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Ruling 92-8

Sales and Use Taxes Services to Real Property


A property management company (hereinafter "M Company") has been retained by the owner of a vacant office complex to oversee the redevelopment of the property (the owner's former business headquarters) into a fully occupied, multi-tenant complex. M Company's services to the owner will include: developing a conceptual master plan for the redevelopment of the complex; retaining an architect to design any necessary changes; hiring a contractor on behalf of the owner to construct the necessary changes; overseeing and managing the marketing of the property; supervising and coordinating tenant improvement work; and obtaining all necessary zoning, wetlands and building permits.

When the complex becomes fully occupied with new tenants, M Company's services under its redevelopment contract with the owner will be complete. M Company has also entered into a contract with the owner for the day-to-day management of the property, which it acknowledges to be a taxable service.


Whether M Company's overall management of the redevelopment of the owner's vacant commercial property into a fully occupied multi-tenant complex involves services subject to sales and use taxes.


The Sales and Use Taxes Act, Conn. Gen. Stat. §12-406 et seq., imposes sales and use taxes, inter alia, on certain enumerated services. Conn. Gen. Stat. §12-407 provides in pertinent part that

"Sale" and "selling" mean and include: . . . (i) the rendering of certain services for a consideration, exclusive of such services rendered by an employee for his employer, as follows: . . . (I) services to industrial, commercial or income-producing real property, including but not limited to, such services as management . . . (J) business analysis, management, consulting and public relations services . . .

There are, potentially, two taxable categories into which M Company's services involving "management" could be placed. Conn. Gen. Stat. §12-407(2)(i)(J), cited above, taxes business management services, when provided with respect to the "core business activities" of the service recipient. Conn. Agencies Regs. §12-407(2)(i)(J)-1(e). "Core business activities" include "activities directly related to a service recipient's lines of business involving sales of products, property, goods or services to others," but do not include "the management of the service recipient's real property . . ." Conn. Agencies Regs. §12-407(2)(i)(J)-1(h).

The other service category involving taxable management services is Conn. Gen. Stat. §12-407(2)(i)(I), cited above, involving services to industrial, commercial or income-producing real property. Conn. Agencies Regs. §12-407(2)(i)(I)-1(c)(1) specifies that such services will be within the purview of the statute "if and only if the services are rendered to existing . . . real property" as opposed to the construction of new real property, i.e., new buildings or additions.

Under the facts presented herein, it is clear that M Company will be rendering services to existing commercial or income-producing real property as those terms are defined in Conn. Agencies Regs. §12-407(2)(i)(I)-1(e) and (f). The building complex in question had a commercial purpose for the owner, and is being converted into income-producing commercial property for the owner. The only remaining area of consideration is whether the services of M Company constitute "management" as that term is used in the statute.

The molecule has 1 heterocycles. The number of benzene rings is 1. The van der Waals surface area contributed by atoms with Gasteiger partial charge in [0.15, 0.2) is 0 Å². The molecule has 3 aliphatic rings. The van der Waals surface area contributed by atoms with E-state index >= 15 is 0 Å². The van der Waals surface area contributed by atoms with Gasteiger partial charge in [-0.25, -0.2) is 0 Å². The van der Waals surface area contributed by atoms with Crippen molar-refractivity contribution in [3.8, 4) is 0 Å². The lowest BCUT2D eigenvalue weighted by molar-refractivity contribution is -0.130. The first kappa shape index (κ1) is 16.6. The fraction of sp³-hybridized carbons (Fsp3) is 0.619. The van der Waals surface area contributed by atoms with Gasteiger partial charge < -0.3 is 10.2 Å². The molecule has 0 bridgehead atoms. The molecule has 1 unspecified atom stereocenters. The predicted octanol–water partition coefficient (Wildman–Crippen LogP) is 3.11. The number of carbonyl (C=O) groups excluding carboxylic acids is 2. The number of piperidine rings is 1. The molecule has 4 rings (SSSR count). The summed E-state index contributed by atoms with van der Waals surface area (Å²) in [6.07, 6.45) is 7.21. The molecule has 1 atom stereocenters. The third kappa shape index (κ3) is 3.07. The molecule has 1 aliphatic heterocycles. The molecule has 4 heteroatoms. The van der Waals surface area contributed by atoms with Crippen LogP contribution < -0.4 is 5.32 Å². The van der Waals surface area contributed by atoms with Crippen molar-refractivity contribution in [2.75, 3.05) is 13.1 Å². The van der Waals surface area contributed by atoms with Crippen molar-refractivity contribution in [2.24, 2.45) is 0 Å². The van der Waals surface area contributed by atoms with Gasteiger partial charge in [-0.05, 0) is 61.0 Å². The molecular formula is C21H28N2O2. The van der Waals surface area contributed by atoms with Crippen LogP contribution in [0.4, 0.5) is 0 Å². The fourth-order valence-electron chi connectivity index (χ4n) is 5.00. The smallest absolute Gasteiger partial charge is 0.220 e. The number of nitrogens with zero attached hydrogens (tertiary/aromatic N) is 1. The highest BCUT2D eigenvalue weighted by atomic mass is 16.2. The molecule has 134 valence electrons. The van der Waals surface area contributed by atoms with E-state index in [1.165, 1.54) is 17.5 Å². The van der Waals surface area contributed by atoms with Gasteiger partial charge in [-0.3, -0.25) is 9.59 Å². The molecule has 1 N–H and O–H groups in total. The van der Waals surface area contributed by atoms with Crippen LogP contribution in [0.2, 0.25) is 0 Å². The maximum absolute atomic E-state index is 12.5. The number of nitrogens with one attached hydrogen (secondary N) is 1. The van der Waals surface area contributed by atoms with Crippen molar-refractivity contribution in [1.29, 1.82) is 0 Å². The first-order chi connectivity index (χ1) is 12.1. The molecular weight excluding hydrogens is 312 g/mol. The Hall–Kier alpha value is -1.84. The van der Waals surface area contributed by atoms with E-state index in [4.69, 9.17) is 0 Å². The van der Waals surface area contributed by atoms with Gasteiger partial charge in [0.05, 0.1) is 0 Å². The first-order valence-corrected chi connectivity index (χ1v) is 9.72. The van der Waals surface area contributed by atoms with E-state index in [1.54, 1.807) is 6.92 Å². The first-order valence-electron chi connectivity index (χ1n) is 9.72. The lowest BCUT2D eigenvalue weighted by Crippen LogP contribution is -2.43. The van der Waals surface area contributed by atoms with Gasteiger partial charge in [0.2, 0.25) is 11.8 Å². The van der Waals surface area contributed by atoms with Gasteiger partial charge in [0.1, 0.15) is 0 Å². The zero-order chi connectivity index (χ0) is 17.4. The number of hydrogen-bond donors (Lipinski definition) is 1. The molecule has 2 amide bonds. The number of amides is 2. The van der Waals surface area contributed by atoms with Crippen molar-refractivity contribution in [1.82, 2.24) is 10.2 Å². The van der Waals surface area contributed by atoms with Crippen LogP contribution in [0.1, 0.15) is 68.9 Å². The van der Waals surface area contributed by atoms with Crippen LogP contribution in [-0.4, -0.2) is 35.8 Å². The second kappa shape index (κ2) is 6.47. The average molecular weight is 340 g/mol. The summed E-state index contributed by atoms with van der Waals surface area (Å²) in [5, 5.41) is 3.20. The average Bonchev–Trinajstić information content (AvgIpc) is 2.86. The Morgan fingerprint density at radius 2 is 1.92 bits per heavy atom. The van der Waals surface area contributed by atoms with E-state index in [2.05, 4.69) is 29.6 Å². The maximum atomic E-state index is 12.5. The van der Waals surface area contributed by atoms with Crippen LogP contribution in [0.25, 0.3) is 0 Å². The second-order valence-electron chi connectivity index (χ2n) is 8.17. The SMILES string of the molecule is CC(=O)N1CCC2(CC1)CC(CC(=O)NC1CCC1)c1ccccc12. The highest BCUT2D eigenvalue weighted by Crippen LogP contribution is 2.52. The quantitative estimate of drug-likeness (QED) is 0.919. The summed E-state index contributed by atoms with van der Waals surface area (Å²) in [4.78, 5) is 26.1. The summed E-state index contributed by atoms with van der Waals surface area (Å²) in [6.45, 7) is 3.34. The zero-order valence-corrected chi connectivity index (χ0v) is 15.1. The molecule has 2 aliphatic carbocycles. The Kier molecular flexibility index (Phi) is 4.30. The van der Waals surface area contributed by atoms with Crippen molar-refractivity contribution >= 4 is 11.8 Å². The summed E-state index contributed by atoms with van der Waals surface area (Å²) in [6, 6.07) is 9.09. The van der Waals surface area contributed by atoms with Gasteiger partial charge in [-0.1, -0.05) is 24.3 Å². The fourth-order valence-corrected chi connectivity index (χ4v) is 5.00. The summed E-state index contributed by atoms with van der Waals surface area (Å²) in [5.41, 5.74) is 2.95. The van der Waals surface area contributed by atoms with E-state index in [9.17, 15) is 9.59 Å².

It is well settled and conceded by M Company that the day-to-day management of real property is a service subject to tax under Conn. Gen. Stat. §12-407-(2)(i)(I). Day-to-day management services involve the supervision of a wide variety of ongoing maintenance and upkeep activities, as well as matters relating to the marketing and tenancy of the property. The Department also includes within the category of services to real property the activities of "construction consultants" and "construction managers," who are responsible for cost analysis; budgeting; reviewing preliminary plans; construction inspection, supervision and approval; planning; and code compliance, among other things.

The services of M Company will include developing plans, hiring and approving contractors on behalf of the owner, and responsibility for zoning and code compliance, activities essentially the same as those of construction consultants and construction managers. M Company's services will also include marketing the property to obtain tenants and working with them on the types of improvements they wish to have made to the property ("tenant improvement work"), activities similar to those of day-to-day property managers. There appears to be no rational basis on which to distinguish between services involving tenants before the building becomes fully occupied and services involving the tenants after the building becomes fully occupied. M Company acknowledges that its day-to-day property management services will be taxable.


Services involving the overall management of the redevelopment of an owner's vacant commercial property into a fully occupied multi-tenant complex are taxable under Conn. Gen. Stat. §12-407(2)(i)(I) as management of industrial, commercial or income-producing real property.


April 20, 1992